Bad to begin with, HFCS now found to contain mercury.
High-fructose corn syrup (HFCS) is already the subject of controversy as a calorie-dense and nearly ubiquitous sweetening ingredient found in a disturbingly wide range of foods and drinks. Most health-conscious consumers already read labels and strenuously avoid HFCS, but mainstream America still consumes enough to make the average annual consumption about 40 lbs per year. HFCS is in everything, foods, drinks, condiments, alcoholic mixers, candy and even many medications.
Most of the controversy centers around evidence of harmful health effects of consuming so many sugar calories in general and so much HFCS in particular. This evidence and the de-facto emergence of an anti-HFCS movement have prompted the agribusiness interests that produce HFCS to developing advertising campaigns to improve its image. HFCS has been implicated as a contributing factor to the explosion in diabetes and obesity, especially among younger people. There are significant differences between high-fructose corn syrup and other types of sugar; differences in how they ‘behave’ as sweetening ingredients in foods and drinks, differences in how they are metabolized by the body, differences in cost. Manufacturer’s have their reasons for wanting to continue to use cheap HFCS instead of more expensive, less-controversial options. Consumers have their reasons for avoiding it.
Findings recently published in Environmental Health show that many HFCS-containing foods had detectable limits of mercury. The significance is not so much that the mercury levels were sky high, but that HFCS – in all its 40-lbs-a-year glory – is a newly identified source of mercury.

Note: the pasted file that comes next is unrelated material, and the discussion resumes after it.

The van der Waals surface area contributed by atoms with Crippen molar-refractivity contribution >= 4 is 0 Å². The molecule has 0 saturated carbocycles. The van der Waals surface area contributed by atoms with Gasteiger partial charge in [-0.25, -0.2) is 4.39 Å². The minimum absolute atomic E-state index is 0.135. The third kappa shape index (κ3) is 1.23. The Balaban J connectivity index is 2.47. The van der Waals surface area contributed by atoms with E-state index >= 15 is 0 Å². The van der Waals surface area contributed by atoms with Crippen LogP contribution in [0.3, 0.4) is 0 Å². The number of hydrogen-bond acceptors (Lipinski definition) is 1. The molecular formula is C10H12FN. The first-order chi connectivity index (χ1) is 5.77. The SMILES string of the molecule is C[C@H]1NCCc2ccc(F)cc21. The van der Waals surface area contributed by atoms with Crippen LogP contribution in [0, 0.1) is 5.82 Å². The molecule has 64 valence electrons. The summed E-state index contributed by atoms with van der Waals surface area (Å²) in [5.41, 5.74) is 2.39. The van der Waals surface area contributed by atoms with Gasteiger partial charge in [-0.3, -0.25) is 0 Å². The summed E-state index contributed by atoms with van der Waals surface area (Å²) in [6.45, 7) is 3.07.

Mercury is an recognized neurotoxin of great concern to health researchers. Mercury bio-accumulates in human tissue and is very difficult for the body to remove. So although standards have been set for acceptable limits of mercury in foods, beverages, medicines and other products, there’s really no ‘safe’ level per se. Unfortunately mercury is everywhere in the environment and already contaminates much of the food we consume, since it bio-accumulates in most of the plants and animals we eat just as it does in our bodies. Initiatives to reduce mercury exposure have led to mercury-free alternatives in dentistry and pharmacology as well as other sources like tuna, shark and swordfish.
In the meantime, it’s always wise to limit exposure to mercury any way you can. While the ‘debate’ about HFCS (and other sugary sweeteners) will probably go on for some time, this new evidence of a HFCS-mercury relationship seems certain to launch a new wave of HFCS defectors. Fortunately for them, they’ll find that in the process of avoiding HFCS, they’ll end up substituting many more natural foods and drinks for mass-market HFCS-laden products.
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